Z Technology, Inc.
Table of Contents
Understanding the Quick Basic Control Software
Getting Set Up
Running the GP_SING Control Software Program
Running the GP_PLOT Control Software Program
Welcome to the world of capturing recording, and plotting signal strength measurements with your Z Technology Field Strength Meter, and a Global Positioning System (GPS.)
In this application note you will see an example of using your Field Strength Meter, a GPS, a laptop computer, and software to make your own signal coverage plot.
You will learn to use the Z Technology GPS compatible Control Software program GP_SING to remotely via the serial port, control the Field Strength Meter, and monitor the GPS while recording signal strength measurements, with Latitude and Longitude data tags. You will watch as the Z Technology GP_PLOT program automatically interprets and plots the data according to its Latitude and Longitude. You'll be able to Zoom, Pan, Scale, and change the color/signal strength thresholds of the plot.
For information about GPS, how it works, GPS serial port communication protocol, and how to connect a GPS to your laptop, see the Z Technology Application Note: Global Positioning System Receivers. It also gives a comparison of two different GPS receivers reviewed by Z Technology, that have been found to work well with the GP_SING Control Software program. Also included are specifications for the two reviewed units.
Understanding the Quick Basic Control Software
Your Field Strength Meter is a smart precision receiver capable of many built in functions. To learn about these functions you will need to use the Control Software that came with your Field Strength Meter. See the included Quick Basic Control Software diskette, and the Application Note: R-500 Series Quick Basic Control Software. In that application note you will learn how to use the Field Strength Meter Serial Communications port, and how to run the following Control Software programs.
Stat.bas -- The very simplest of all the Control Software programs. It simply interrogates the Status of the Meter and reports the results. There is no error checking in this program, so user input must be correct.
Menu.exe-- Shows you the many features of the R-500 Series Field Strength Meter that are available via the Serial port.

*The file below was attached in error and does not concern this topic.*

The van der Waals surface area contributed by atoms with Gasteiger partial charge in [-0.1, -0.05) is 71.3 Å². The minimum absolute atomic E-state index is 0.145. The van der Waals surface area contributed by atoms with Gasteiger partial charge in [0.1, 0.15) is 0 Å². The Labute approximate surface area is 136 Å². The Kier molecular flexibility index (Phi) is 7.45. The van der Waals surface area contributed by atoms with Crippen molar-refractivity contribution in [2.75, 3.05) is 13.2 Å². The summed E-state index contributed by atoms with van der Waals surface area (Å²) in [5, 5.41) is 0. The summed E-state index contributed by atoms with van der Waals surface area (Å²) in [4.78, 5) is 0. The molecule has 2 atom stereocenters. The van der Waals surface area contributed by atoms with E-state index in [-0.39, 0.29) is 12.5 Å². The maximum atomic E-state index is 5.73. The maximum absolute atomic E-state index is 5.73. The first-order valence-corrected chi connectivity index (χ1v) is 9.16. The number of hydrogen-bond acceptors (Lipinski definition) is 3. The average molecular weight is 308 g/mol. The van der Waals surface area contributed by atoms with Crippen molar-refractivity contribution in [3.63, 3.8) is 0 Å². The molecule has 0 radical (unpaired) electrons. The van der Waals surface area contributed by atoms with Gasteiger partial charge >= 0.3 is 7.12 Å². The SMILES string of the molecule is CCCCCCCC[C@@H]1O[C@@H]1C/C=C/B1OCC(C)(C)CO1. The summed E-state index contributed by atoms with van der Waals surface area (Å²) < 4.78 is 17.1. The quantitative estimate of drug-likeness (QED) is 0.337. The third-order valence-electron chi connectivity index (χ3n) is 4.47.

Meas_now -- Shows you how to interactively take field strength measurements at a frequency you chose, then add a comment for each measurement. The results can be displayed to the laptop's screen and saved to a file on the laptop's disk.
Single.exe -- Shows you how to continually take field strength readings of a single frequency. Readings can be displayed to the laptop screen, and recorded to a file on the laptop's disk. Measurements can be spaced in time from 0 seconds, to several hours.
Scan.exe -- Shows you how to continually take field strength readings of a band of evenly spaced contiguous of frequencies. You set the time between scans, the start frequency, step size, and number of steps. Readings can be displayed to the laptop screen, and recorded to the laptop's disk.
Fil_ctl.exe -- Shows you how to create your own control file with your own frequencies of interest. In the control file you set the frequencies to be measured, the time interval between measurements, and the number of times to run the measurements.
Be sure you have a good understanding of the Quick Basic Control Software programs before moving on using the Field Strength Meter with a GPS unit.
Getting Set Up
Before using the GPS Control Software, you need to connect and configure the Field Strength Meter, the GPS, and Laptop computer. See the Z Technology Application Note: Global Positioning System Receivers for instructions on connecting all these devices together.
Configuration consists of copying the GPS compatible files on the R-500 Series Quick Basic Control Software diskette to a new directory on your laptop computer.
Using your Windows95 Explorer, Windows 3.1 File Manager, or DOS mkdir command, create a new directory on your laptop computer to load your GPS Control Software in. The GPS Compatible programs are located in the GPS directory of the Quick Basic Control Software diskette. You will find the following files:
Copy all these files into the new directory on your PC or Laptop.
GP_SING.BAS is the SINGLE program mentioned above with GPS capability added.
GP_PLOT.BAS uses the text data file created by GP_SING to make a plot of your collected data.
GP_PDX.TXT is an example plot of data that was collected by doing a test drive on all the major freeways in the Portland Oregon area while the Field Strength Meter was tuned to a local FM radio broadcast station.
The .BAS source code files run in interpreted mode with QBASIC which comes with DOS 6.2 or earlier. If you want to make changes to the program and save the changes as a .EXE file you will need a copy of Microsoft Quick BASIC 4.5. To simply run the .EXE executable files, enter the file name at the DOS prompt. If you named the directory you copied the files into C:\ZTECH, then enter:
Running the GP_SING Control Software Program
The GP_SING program runs best in a DOS system. It will run in a DOS window in a Window system however it is not recommended.
The following section is a screen by screen description of what you will see when you run the GP_SING program.
Change to your new directory and start the GP_SING program as described above.